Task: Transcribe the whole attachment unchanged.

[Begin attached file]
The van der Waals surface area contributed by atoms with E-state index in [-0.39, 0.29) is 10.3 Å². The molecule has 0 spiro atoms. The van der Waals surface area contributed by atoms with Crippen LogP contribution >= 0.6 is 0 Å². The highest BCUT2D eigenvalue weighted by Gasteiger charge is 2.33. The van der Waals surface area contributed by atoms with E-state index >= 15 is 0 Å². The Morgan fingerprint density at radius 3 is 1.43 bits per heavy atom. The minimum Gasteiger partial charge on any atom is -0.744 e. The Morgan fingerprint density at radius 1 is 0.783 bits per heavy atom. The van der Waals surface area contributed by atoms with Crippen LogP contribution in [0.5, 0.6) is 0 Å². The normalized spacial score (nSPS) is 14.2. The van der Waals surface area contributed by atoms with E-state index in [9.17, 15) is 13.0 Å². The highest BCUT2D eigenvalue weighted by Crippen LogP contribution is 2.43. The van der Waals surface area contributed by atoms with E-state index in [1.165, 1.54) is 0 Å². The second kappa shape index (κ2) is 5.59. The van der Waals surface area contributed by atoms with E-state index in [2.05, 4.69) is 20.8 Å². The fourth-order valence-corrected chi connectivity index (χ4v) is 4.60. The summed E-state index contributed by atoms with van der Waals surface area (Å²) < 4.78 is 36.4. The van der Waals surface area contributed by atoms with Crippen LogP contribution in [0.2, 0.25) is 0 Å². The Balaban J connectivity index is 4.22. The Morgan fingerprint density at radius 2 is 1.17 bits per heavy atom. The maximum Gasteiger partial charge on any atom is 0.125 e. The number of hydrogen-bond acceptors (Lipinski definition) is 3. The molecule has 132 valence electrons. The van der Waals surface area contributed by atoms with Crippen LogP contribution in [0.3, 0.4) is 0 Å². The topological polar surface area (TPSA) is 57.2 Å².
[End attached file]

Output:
The van der Waals surface area contributed by atoms with E-state index in [-0.39, 0.29) is 10.3 Å². The molecule has 0 spiro atoms. The van der Waals surface area contributed by atoms with Crippen LogP contribution >= 0.6 is 0 Å². The highest BCUT2D eigenvalue weighted by Gasteiger charge is 2.33. The van der Waals surface area contributed by atoms with E-state index >= 15 is 0 Å². The Morgan fingerprint density at radius 3 is 1.43 bits per heavy atom. The minimum Gasteiger partial charge on any atom is -0.744 e. The Morgan fingerprint density at radius 1 is 0.783 bits per heavy atom. The van der Waals surface area contributed by atoms with Crippen LogP contribution in [0.5, 0.6) is 0 Å². The normalized spacial score (nSPS) is 14.2. The van der Waals surface area contributed by atoms with E-state index in [9.17, 15) is 13.0 Å². The highest BCUT2D eigenvalue weighted by Crippen LogP contribution is 2.43. The van der Waals surface area contributed by atoms with E-state index in [1.165, 1.54) is 0 Å². The second kappa shape index (κ2) is 5.59. The van der Waals surface area contributed by atoms with E-state index in [2.05, 4.69) is 20.8 Å². The fourth-order valence-corrected chi connectivity index (χ4v) is 4.60. The summed E-state index contributed by atoms with van der Waals surface area (Å²) < 4.78 is 36.4. The van der Waals surface area contributed by atoms with Crippen LogP contribution in [0.2, 0.25) is 0 Å². The Balaban J connectivity index is 4.22. The Morgan fingerprint density at radius 2 is 1.17 bits per heavy atom. The maximum Gasteiger partial charge on any atom is 0.125 e. The number of hydrogen-bond acceptors (Lipinski definition) is 3. The molecule has 132 valence electrons. The van der Waals surface area contributed by atoms with Crippen LogP contribution in [0.3, 0.4) is 0 Å². The topological polar surface area (TPSA) is 57.2 Å².